They are there throughout the year and have started to breed on the site, at least one fawn having been born here this year. They are looked on by local people as their own wild animals however much SWT goes on about “Beautiful Beasts of Blacka” in various publications – meaning the cattle!!!

The astonishing admission from a 'wildlife' trust is that they don’t think that deer will do ‘the job’ properly. In other words deer don’t obey orders and conform to the management plan; more evidence if it was needed of the impoverished imagination of the trust. They seem incapable of the imaginative thought which means that wildness does not always give you just what you demand; in fact that’s almost a definition of it. But then what can you expect of those who want always to be ‘in control’?

Close Ups

I find I'm usually looking towards the middle distance when walking on Blacka Moor. This is to do with the qualities in the landscape and the chance to see red deer and other wildlife.

Down at one's feet and also sideways can be rewarding.

In fact it pays to look more than once at any view on Blacka.................


Sunday, 4 November 2007

More Spun Gold

The much maligned birch coming into its own on a bed of the even more maligned bracken. For those who have eyes.......................

Waxcap Wonderland

Despite the overnight frost Thistle Hill was a paradise for lovers of waxcaps this morning. Odd that the only people I ever see looking at the ground here are those seeking the artificial stimulation of magic mushrooms. For me there is enough colourful, even psychedelic, experience in simply using one's unpolluted senses.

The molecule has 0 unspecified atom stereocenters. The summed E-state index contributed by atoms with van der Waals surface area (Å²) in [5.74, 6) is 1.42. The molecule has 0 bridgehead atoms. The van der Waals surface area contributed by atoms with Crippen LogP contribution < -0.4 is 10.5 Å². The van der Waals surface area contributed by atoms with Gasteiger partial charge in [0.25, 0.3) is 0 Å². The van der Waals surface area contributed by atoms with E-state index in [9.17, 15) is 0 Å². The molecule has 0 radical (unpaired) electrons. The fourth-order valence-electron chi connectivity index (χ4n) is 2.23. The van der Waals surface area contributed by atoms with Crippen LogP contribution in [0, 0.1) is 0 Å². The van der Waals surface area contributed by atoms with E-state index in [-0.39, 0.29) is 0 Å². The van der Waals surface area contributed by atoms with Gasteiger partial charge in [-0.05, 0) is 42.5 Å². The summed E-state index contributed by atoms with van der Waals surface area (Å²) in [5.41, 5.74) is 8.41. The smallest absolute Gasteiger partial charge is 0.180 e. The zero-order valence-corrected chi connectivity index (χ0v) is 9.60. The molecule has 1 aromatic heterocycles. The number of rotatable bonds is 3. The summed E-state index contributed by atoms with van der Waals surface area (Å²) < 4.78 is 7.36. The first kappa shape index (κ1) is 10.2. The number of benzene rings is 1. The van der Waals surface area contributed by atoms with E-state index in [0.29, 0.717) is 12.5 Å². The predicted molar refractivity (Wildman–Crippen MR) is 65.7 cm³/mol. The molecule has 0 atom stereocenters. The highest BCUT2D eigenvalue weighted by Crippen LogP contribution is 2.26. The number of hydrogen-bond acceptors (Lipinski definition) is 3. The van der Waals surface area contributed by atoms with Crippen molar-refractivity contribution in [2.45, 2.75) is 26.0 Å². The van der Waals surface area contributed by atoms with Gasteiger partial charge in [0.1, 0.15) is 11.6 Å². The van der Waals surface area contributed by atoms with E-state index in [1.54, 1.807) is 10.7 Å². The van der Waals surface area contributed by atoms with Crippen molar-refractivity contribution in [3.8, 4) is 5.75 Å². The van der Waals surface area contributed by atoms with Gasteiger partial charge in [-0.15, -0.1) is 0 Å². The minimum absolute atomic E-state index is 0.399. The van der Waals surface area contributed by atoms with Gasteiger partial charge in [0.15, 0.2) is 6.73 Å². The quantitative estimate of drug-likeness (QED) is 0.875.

Which of these fungi is not a waxcap?

Friday, 2 November 2007

A Favourite Fungus

When this delightful waxcap first emerges it is an amber yellow colour.

After a while its colour changes

Finally it looks like this as far from the original colour as possible, but still well formed.

It's name.....................................................?

...............The Blackening Waxcap. Extra fun when you can see all the stages in a colony on the ground in front of you .

Here He Is Again

The fellow to the right of the tree is my old friend previously dubbed the Blacka unicorn. As I suspected his right side antler is absent. But there's more to see than that. He's actually got over his right eye something black looking initially like a piece of ribbon. I thought I had seen this more than a month ago and it's still there. Perhaps after all it is a broken antler or one grown at an odd angle. It will take a good view with the binoculars to sort out just what it is.

More close looking needed in the view below. Many people walk along Blacka's paths unaware of the presence of red deer although there are now far more sightings than previously. The stag in the picture below is so well camouflaged that it's understandable that they frequently go unseen.

Not Such A Villain

To hear some wildlife and conservation types talk you would think that it is our duty to expunge the silver birch tree from our countryside. The curl of the lip as they pronounce the word "scrub" is proof of a controlling attitude to the countryside and an inability to value the very absence of human decisions.

This tree near Lenny Hill becomes like spun gold in sunny early mornings in autumn.